Now, for the actual problem (where you can’t take fractional pieces of items) it turns out that this is still often a decent solution, for intuitive reasons; denser items are giving you more bang for your buck. This is called the “greedy solution”, because it just greedily takes the best item it can at any moment. *However*, the problem gets interesting when that strategy will actually give you sub-optimal results. In fact, helpfully, the simplest problem they give you already has a non-greedy optimal solution (OS):

4 11
8 4
10 5
15 8
4 3

The items already happen to be ordered by decreasing density. If you did the greedy solution and took item 0 (8, 4) and then item 1 (10, 5), you couldn’t take any more items and your total value would be 18. However, this isn’t OS! You can see that you actually wanna take the *least* two densest items, 2 and 3, which perfectly fill the bag and also add up to 19, the OS.

So, that’s the problem! Now, how do you actually solve it? (And, what does it mean to solve it?)

The most naive way you can imagine is to try every possible set, and take the largest valid (i.e., all the items fit in the bag) solution. You have a list of n items, so for each one, you can either take it (1) or leave it (0). So there are really only (hah!) 2^n possible sets of items. Naturally, this lends itself to a tree data structure, but it should also be clear that 2^n quickly becomes infeasible for surprisingly low values of n.

Therefore, the real game is in traversing that tree in some clever way such that you don’t have to go through the whole tree. I should make a distinction here. There are two types of solution you can solve for. You can go for the OS, where you’re 100% sure the solution you end up with is optimal. This actually doesn’t necessitate going through the whole tree. Sometimes you can know that you don’t need to go farther down a tree, which allows you to not have to look at the solutions contained within that part of the tree, but still know that a solution you find will be the OS. On the other hand, sometimes this is still infeasible, so you have to go for an approximate solution (AS), where you’re just doing the best you can. However, not requiring the solution you get to be the OS can let you find great solutions *way* faster, and still sometimes even let you find the OS. The downside is that you won’t know 100% that you got the OS.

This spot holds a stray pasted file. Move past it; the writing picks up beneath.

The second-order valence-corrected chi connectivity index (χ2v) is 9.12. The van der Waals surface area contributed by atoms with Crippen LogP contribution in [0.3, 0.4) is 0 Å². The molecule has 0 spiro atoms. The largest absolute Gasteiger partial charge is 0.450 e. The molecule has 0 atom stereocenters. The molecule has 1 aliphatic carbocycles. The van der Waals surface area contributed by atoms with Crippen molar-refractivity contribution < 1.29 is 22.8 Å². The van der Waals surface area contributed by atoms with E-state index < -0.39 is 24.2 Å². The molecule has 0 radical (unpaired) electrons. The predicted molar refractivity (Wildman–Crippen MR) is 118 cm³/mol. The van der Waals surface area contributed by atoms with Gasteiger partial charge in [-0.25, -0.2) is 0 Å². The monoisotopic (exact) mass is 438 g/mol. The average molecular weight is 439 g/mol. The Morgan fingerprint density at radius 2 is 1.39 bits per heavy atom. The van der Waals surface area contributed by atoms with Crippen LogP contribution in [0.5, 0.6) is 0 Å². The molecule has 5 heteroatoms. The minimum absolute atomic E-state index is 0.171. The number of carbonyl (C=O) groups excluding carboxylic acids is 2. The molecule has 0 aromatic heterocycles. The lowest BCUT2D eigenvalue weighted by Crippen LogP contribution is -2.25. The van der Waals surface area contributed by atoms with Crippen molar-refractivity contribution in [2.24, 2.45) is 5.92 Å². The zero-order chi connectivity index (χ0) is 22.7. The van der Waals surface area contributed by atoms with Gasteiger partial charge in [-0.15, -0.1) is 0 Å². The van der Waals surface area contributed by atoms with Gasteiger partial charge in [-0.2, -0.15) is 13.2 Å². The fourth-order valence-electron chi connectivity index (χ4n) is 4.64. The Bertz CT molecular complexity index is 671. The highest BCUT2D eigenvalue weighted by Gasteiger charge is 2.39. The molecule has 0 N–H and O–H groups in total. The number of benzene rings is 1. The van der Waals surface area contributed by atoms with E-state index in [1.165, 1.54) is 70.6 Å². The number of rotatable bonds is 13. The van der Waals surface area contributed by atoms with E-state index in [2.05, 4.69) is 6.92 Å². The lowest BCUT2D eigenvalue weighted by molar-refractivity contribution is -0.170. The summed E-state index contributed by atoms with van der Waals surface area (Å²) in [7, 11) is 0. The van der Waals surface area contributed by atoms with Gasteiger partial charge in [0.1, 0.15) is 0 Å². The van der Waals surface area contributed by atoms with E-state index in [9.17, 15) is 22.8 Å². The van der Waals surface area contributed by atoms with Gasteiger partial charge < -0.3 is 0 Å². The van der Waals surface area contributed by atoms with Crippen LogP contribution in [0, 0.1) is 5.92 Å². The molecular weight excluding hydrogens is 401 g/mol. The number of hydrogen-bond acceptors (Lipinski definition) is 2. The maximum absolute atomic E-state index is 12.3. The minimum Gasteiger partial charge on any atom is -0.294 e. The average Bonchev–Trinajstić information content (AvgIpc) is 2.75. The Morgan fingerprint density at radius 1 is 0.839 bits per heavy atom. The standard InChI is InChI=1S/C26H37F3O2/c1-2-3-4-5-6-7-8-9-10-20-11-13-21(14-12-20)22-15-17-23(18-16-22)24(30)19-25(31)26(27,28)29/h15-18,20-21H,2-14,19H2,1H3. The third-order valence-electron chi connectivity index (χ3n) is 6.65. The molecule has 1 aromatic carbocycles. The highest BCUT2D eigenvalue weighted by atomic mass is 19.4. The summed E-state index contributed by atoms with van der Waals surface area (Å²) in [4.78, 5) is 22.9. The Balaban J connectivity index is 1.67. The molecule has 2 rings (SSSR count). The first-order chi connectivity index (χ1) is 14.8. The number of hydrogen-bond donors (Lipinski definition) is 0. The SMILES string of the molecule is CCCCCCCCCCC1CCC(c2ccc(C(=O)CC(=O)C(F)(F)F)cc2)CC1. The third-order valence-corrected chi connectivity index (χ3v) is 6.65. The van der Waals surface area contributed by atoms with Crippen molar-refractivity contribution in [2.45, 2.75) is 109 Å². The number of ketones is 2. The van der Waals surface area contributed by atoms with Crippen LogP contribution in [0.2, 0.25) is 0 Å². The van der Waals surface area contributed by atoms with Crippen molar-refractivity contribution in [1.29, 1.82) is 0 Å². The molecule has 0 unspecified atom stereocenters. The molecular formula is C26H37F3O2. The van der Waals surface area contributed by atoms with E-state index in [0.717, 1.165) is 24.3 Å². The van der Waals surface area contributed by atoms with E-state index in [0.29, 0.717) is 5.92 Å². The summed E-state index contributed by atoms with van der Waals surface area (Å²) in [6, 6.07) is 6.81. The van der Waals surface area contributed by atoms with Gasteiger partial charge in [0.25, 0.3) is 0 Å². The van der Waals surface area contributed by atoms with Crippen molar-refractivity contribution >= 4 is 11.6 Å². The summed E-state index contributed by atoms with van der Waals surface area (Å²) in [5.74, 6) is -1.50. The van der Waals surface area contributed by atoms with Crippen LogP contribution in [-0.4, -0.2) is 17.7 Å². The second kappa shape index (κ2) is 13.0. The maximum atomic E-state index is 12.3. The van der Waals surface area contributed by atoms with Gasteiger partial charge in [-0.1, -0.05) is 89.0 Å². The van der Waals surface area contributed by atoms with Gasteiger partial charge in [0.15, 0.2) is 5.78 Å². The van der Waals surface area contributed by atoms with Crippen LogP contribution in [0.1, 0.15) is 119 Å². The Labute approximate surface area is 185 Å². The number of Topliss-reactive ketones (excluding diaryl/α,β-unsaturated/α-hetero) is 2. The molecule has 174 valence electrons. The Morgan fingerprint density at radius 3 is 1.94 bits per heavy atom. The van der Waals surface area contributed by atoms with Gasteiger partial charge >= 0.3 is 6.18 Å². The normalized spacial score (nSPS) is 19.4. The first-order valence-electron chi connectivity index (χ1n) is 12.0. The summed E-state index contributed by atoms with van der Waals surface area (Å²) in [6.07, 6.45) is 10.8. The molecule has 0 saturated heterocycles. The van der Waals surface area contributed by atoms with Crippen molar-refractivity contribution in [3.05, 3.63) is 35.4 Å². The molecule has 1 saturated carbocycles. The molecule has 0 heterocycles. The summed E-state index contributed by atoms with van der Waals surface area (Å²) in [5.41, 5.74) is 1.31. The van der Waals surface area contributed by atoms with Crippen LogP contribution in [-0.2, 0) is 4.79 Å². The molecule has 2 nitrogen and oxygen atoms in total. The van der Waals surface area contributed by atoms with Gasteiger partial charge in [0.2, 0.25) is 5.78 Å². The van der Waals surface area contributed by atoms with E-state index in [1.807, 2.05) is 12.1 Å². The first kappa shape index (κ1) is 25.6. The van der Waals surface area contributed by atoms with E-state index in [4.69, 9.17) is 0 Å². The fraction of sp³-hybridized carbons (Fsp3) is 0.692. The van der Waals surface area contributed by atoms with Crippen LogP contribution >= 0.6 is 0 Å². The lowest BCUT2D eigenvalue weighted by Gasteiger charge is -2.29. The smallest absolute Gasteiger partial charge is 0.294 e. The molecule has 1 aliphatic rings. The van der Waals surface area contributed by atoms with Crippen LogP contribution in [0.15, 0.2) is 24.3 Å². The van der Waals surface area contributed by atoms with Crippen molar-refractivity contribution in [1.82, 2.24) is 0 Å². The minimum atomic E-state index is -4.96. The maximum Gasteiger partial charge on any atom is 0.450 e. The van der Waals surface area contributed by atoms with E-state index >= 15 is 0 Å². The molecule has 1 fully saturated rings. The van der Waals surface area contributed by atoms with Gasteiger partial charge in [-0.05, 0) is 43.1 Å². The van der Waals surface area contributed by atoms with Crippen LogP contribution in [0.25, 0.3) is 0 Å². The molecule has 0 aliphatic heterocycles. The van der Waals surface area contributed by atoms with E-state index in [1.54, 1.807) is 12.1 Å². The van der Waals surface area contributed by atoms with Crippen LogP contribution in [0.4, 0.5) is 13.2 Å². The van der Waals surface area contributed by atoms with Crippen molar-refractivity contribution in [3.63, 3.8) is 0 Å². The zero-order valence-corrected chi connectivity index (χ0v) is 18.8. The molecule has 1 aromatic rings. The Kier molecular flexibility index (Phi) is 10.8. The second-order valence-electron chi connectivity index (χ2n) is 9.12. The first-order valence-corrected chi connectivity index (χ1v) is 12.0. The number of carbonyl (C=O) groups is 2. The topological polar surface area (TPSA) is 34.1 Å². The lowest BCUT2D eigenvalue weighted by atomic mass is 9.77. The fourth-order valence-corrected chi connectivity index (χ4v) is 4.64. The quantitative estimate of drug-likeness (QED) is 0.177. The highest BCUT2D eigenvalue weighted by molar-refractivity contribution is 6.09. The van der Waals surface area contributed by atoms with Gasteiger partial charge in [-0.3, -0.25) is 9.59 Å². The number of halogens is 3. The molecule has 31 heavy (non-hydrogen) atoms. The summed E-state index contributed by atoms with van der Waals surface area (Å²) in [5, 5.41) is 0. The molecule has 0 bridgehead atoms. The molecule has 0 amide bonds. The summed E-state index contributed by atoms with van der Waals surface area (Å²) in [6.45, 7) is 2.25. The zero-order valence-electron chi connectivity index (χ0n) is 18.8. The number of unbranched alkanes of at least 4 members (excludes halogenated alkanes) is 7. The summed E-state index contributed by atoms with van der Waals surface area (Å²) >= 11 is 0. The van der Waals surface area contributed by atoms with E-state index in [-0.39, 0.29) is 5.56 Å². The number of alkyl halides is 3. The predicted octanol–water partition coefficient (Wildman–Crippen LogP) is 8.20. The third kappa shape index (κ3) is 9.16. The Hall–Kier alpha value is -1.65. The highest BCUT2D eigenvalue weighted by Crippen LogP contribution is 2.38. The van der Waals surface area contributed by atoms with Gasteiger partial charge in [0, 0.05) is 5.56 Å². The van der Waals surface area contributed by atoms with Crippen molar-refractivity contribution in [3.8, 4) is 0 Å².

So let’s actually start. The way my friends and I originally did it (and I stuck with), we actually don’t explicitly have a tree data structure; however, by dint of doing recursion with two possible recursive calls, this implicitly forms a tree.

The first thing done is reading in the data and storing it in a list of namedtuple Item objects, which I believe was given to us. Then, because we’re going to go through the tree in order of decreasing density, we sort the list by that:

def sortListDensity(inList):
return(sorted(inList, key=lambda item:-item.density))
lines = input_data.split('\n')
firstLine = lines[0].split()
item_count = int(firstLine[0])
capacity = int(firstLine[1])
items = []
for i in range(1, item_count+1):
line = lines[i]
parts = line.split()
items.append(Item(i-1, int(parts[0]), int(parts[1]),float(parts[0])/float(parts[1])))
sortedList = sortListDensity(items)